Public education. The tradition of free public schools funded by taxation goes back to colonial New England in the U.S. In addition, the Morrill Acts of 1862 and 1890 instituted “land grant” colleges in many states, which include such premier universities as Michigan State University, Iowa State University and the University of California. A few months ago I wrote about how the late Michigan Republican governor George Romney (Mitt’s father and Ronna’s grandfather) instituted a very low-cost model of higher education in the 1960s (and nearly free in my personal case). So, Bernie Sanders is really not that far off Romney’s goal here. The radical Republican effort to de-fund public education is a relatively-recent phenomenon, and more evidence of ideological extremism than of common sense.

Social Security and Medicare. Both of these programs were instituted because of clear “market failures” in providing a basic standard of living for seniors (in 1935) and in paying for increasingly-expensive senior healthcare (in 1966). While debate remains on how to best fund these programs and secure them for the future, most “conservative” seniors could not maintain their households without these two programs. Call it “community” or call it “socialism,” this is a collective response to needs that most individual families cannot provide without assistance. And much of the shortfall in these programs is the result of just plain bad Congressional actions. If the same percentage of personal income were “captured” for Social Security taxation as was the experience as recently as the Reagan years, we would not be talking about Social Security becoming insolvent. Indeed, Social Security is likely the easiest problem to “fix,” just by raising the taxation caps to prior inflation-adjusted levels. While conservatives have kept trying to re-insert some semblance of “free markets” into Medicare, the reality is that very few conservative elders want this program significantly “de-socialized.”

Agricultural subsidies. The current Republican administration has proposed spending an additional $12 billion for just this year in subsidies to farmers hurt by the President’s trade policy, but this is on top of many more billions of dollars of subsidies that are annually “baked into the system.” Even the most “capitalistic” farmers will argue for these subsidies under various rationales, but they are, in reality, a long-standing “community” or “collective” reaction to a perceived free market failure in the ability to sustain a healthy farm economy. The fastest way to lose farmer support in Iowa, for instance, is to propose reducing the “Renewable Fuel Standard,” which is a nakedly-socialized price support on corn. [2]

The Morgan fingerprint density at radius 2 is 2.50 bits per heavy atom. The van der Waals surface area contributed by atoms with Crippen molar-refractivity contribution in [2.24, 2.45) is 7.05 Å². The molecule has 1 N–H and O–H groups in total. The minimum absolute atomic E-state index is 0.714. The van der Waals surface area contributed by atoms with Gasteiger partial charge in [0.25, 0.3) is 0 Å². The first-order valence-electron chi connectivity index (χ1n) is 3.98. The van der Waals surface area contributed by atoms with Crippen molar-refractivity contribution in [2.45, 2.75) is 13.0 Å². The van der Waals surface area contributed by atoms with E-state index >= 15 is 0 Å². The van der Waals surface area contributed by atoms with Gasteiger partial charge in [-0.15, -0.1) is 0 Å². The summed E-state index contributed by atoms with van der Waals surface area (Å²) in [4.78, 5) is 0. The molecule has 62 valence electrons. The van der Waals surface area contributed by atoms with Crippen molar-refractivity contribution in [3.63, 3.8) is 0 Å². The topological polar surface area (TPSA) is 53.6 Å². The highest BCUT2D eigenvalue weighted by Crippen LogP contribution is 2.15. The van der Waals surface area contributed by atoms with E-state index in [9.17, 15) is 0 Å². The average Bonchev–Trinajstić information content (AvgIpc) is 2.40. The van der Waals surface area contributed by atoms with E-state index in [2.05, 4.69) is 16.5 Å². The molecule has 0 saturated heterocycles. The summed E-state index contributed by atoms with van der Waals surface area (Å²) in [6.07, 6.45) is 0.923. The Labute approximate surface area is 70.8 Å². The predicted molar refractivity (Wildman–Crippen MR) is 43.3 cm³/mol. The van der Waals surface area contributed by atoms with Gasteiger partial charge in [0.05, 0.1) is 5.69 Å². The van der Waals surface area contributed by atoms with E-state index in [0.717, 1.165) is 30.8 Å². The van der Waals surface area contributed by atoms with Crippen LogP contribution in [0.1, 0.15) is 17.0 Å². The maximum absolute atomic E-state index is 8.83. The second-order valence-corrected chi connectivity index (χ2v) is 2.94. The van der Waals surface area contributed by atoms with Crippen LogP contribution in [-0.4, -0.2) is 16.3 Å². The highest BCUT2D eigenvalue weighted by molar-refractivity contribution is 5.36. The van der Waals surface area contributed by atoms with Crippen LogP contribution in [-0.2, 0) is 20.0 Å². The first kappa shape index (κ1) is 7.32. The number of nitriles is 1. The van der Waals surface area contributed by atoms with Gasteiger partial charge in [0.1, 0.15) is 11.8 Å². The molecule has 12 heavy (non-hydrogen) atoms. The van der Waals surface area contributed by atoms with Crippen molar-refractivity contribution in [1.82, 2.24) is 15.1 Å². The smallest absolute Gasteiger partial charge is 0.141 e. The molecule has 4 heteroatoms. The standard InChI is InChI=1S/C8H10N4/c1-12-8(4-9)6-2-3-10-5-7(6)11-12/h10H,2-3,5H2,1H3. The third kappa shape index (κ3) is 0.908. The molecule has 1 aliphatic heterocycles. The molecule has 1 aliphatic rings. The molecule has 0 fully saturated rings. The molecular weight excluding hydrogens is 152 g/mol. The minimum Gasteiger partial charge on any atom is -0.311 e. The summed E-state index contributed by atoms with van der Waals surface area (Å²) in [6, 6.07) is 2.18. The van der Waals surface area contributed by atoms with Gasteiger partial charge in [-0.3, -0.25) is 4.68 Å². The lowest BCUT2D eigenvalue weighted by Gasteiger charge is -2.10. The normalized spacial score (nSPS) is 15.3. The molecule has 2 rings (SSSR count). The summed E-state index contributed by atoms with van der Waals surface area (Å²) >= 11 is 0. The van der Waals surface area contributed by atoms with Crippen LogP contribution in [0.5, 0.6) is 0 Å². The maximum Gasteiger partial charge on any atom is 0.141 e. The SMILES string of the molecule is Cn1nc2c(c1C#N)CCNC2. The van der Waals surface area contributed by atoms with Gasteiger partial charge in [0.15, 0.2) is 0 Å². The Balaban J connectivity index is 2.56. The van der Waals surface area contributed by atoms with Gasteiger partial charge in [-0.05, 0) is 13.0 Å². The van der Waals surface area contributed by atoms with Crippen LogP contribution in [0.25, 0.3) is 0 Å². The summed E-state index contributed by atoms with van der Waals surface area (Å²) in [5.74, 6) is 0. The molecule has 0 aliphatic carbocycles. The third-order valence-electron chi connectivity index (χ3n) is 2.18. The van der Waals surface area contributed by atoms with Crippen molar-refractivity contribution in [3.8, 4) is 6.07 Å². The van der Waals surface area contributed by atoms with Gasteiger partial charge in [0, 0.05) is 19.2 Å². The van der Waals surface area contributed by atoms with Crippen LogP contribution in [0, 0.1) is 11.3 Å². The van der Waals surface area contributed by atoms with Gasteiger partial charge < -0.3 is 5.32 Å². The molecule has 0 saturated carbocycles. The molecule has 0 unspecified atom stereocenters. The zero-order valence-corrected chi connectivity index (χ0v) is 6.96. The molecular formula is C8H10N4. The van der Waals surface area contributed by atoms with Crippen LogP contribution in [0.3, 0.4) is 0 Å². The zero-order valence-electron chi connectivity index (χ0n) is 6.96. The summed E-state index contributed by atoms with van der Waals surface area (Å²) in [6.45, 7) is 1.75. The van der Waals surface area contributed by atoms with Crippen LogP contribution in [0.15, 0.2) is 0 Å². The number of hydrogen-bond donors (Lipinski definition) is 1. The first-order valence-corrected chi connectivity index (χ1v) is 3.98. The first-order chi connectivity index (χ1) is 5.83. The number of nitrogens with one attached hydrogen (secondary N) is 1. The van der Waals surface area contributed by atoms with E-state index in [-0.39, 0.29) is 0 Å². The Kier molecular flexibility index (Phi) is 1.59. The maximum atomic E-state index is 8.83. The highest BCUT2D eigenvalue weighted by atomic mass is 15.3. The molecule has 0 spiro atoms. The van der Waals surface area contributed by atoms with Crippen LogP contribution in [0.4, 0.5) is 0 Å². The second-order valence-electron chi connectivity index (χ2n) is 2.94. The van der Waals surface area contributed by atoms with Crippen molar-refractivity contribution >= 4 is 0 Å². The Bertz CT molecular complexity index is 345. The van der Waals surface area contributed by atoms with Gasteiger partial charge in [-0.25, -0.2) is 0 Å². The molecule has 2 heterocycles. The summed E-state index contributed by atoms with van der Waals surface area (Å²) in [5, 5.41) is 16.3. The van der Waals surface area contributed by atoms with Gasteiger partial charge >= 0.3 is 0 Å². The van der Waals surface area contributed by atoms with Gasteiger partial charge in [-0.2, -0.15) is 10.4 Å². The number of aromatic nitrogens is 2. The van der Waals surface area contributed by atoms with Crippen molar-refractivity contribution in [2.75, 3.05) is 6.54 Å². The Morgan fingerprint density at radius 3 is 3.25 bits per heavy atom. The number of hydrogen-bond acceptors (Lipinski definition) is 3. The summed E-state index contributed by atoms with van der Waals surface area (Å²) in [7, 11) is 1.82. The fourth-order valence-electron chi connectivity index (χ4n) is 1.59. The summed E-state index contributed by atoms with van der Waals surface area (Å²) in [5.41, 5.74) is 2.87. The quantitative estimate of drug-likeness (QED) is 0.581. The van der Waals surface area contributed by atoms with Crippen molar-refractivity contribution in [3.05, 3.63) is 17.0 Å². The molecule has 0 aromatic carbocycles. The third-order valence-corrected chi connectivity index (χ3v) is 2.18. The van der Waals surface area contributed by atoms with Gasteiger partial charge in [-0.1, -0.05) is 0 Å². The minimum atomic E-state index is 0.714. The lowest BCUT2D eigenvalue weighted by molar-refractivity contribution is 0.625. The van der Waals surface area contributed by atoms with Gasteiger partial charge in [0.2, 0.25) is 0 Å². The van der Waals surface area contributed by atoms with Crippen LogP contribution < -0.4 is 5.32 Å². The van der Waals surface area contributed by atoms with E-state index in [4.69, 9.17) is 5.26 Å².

Environmental Protection. It was Richard Nixon who established the Environmental Protection Agency in 1970 when it became clear that there was no better example of “the tragedy of the commons” than the harm inflicted by humans on the environment via their “free market” economies that placed a near-zero economic cost on pollution. The aggressive trashing of this agency by the Trump administration is yet another example of ideology run amok. This is not “conservatism” nor “capitalism,” rather it is a crime against humanity when we consider the effect on our children and grandchildren of these actions. [3]

The more controversial parts of “socialist” proposals of Bernie Sanders and Ocasio-Cortez will need to wait for Part Two of this series. My primary point of this first part is that the “capitalist/socialist” debate is filled with bogus grandstanding, ideological extremism, and a poor sense of history. There never was a time when the United States was a pure “capitalist” society, and so there is no “ideal” here to go back to even if we wanted to.

Part Two of this series is now posted.


  1. Carroll, Lewis. “Chapter 6 – Humpty Dumpty.” Through the Looking Glass,
  2. Again we are victims of bad congressional actions here. The original purpose of the RFS was to get ever-improving technology rolling on renewable fuels, but it got “stuck” on the “easy solution” of corn-based ethanol. Programs to more efficiently generate ethanol from less valuable agricultural detritus have been stalled way before their technological viability has been proven or disproved.
  3. The “tragedy of the commons” refers to the harm done when shared resources (like air and water) are misused by the few to the detriment of the many.


1 thought on “Humpty Dumpty words: socialism and capitalism – part 1